Comparing debt to slavery, believing police won’t hurt you, or wanting to take back the America you see as rightfully yours are things that suggest OWS is actually appealing to an imagined white (re)public. Rather than trying to figure out how to diversify the Occupy Wall Street movement, white progressives need to think long and hard about their use of frameworks and rhetoric that situate blacks at the margins of the movement.
[I’m posting this because it speaks to questions of coalition-building and radical political organizing. Also because it offers insight on what is considered the high water mark of a previous generation’s activist work, with disturbing resonances to contemporary social movements.]
THE MAY 7  “victory” for Ethnic Studies needs to be recognized not as another radical milestone at UC Berkeley, but as a series of political events in which it became a disturbing priority to suppress dissent, concentrate decision-making power, and enforce law-and-order within the twLF movement itself.
It was important as a moment that brought political actors back into the public space and exposed, yet again, the willingness of the administration to use police violence to maintain an unjust status quo. But equally important are the lessons we learned about how we often restrain our own most radical potential for change in action.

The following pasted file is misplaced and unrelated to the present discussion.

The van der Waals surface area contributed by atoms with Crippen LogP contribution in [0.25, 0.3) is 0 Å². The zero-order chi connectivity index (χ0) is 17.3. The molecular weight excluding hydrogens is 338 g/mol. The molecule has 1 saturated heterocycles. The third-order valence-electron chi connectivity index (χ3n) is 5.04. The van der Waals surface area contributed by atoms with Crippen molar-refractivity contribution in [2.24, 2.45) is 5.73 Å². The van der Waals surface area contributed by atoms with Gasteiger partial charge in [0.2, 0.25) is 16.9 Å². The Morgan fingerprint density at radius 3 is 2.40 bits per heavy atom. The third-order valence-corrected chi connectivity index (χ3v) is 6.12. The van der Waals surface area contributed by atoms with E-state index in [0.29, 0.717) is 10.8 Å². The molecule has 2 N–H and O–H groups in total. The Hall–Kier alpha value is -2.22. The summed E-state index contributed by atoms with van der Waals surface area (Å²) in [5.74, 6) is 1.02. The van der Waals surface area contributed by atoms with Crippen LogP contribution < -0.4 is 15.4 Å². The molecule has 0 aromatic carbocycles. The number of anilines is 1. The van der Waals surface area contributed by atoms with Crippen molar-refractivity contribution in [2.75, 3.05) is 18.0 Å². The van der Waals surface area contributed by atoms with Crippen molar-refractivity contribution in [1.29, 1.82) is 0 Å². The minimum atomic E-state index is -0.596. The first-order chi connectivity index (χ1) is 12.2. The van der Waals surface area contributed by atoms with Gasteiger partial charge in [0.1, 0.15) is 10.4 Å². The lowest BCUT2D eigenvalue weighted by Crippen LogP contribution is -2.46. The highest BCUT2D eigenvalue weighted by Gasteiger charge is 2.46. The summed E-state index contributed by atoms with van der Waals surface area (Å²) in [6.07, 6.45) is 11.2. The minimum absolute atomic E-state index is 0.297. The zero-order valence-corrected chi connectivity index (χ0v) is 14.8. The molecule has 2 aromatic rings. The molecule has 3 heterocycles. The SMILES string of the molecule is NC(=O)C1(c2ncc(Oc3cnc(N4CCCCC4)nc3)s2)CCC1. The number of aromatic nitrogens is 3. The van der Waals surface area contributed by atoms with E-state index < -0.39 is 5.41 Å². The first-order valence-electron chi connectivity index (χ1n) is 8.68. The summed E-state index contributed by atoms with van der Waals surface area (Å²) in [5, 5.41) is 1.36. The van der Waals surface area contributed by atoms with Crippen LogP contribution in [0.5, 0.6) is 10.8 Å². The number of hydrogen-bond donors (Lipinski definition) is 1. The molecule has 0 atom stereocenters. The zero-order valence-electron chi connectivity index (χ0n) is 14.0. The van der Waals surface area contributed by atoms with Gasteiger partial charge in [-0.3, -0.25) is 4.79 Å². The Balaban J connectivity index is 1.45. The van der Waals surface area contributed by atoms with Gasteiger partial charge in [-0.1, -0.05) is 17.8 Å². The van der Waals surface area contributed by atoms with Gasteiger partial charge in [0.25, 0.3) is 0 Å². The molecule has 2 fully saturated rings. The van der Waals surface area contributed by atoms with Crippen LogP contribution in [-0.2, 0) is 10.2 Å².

"Here we ‘touch’ without touching this extraordinary paradox: the inaccessible transcendence of the law before which and prior to which ‘man’ stands fast only appears infinitely transcendent and thus theological to the extent that, so near him, it depends only on him on the performative act by which he institutes it: the law is transcendent, violent and non-violent, because it depends only on who is before it — and so prior to it—, on who produces it, found it, authorizes it in an absolute performative whose presence always escapes him. The law is transcendent and theological, and so always to come, always promised, because it is immanent, finite and so already past." - "Force of Law," Jacque Derrida
On the season 2 finale of IKONOKLAST SPEAKS!, the Ikonoklast is joined by renowned radical scholar Dr. João H. Costa Vargas to discuss the conditions of African people in the Diaspora from the U.S. to Brazil, and what it means for African people in the context of U.S. Imperialism…
Send letters of support to the Maryland Parole Commission
Good news! I was just told that I have a parole hearing on November 1, 2011. We will need as many letters of support as we can get. I would appreciate any assistance you can give in our pursuit of a favorable recommendation from the parole board. If you need any information please call Dominique Stevenson at 410-948-6302.